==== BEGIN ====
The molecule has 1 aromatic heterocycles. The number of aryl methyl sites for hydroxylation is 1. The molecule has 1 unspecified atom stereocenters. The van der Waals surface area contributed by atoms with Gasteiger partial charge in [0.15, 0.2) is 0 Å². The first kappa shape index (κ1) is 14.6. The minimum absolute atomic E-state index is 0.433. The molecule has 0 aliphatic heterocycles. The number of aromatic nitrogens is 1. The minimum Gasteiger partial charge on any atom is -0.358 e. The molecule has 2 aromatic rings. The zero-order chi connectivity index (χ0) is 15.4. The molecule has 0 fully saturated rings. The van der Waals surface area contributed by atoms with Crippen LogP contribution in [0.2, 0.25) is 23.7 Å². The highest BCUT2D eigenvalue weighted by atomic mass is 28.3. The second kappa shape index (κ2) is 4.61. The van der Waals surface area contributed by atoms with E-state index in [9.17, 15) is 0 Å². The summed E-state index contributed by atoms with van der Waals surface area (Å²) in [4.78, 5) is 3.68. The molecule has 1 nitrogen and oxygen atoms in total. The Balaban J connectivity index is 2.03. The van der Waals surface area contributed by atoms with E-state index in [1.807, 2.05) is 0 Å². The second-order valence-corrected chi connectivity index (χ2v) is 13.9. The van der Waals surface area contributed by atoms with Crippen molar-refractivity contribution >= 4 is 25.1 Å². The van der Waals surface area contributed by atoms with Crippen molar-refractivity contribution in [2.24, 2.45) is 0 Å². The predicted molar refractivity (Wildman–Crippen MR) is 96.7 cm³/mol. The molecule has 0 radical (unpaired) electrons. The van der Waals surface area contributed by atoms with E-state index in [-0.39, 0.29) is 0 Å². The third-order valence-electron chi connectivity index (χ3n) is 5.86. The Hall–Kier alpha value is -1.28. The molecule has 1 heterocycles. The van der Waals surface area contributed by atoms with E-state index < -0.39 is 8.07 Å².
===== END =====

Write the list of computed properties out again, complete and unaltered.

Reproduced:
The molecule has 1 aromatic heterocycles. The number of aryl methyl sites for hydroxylation is 1. The molecule has 1 unspecified atom stereocenters. The van der Waals surface area contributed by atoms with Gasteiger partial charge in [0.15, 0.2) is 0 Å². The first kappa shape index (κ1) is 14.6. The minimum absolute atomic E-state index is 0.433. The molecule has 0 aliphatic heterocycles. The number of aromatic nitrogens is 1. The minimum Gasteiger partial charge on any atom is -0.358 e. The molecule has 2 aromatic rings. The zero-order chi connectivity index (χ0) is 15.4. The molecule has 0 fully saturated rings. The van der Waals surface area contributed by atoms with Crippen LogP contribution in [0.2, 0.25) is 23.7 Å². The highest BCUT2D eigenvalue weighted by atomic mass is 28.3. The second kappa shape index (κ2) is 4.61. The van der Waals surface area contributed by atoms with E-state index in [9.17, 15) is 0 Å². The summed E-state index contributed by atoms with van der Waals surface area (Å²) in [4.78, 5) is 3.68. The molecule has 1 nitrogen and oxygen atoms in total. The Balaban J connectivity index is 2.03. The van der Waals surface area contributed by atoms with E-state index in [1.807, 2.05) is 0 Å². The second-order valence-corrected chi connectivity index (χ2v) is 13.9. The van der Waals surface area contributed by atoms with Crippen molar-refractivity contribution >= 4 is 25.1 Å². The van der Waals surface area contributed by atoms with Crippen molar-refractivity contribution in [2.24, 2.45) is 0 Å². The predicted molar refractivity (Wildman–Crippen MR) is 96.7 cm³/mol. The molecule has 0 radical (unpaired) electrons. The van der Waals surface area contributed by atoms with E-state index in [-0.39, 0.29) is 0 Å². The third-order valence-electron chi connectivity index (χ3n) is 5.86. The Hall–Kier alpha value is -1.28. The molecule has 1 heterocycles. The van der Waals surface area contributed by atoms with E-state index < -0.39 is 8.07 Å².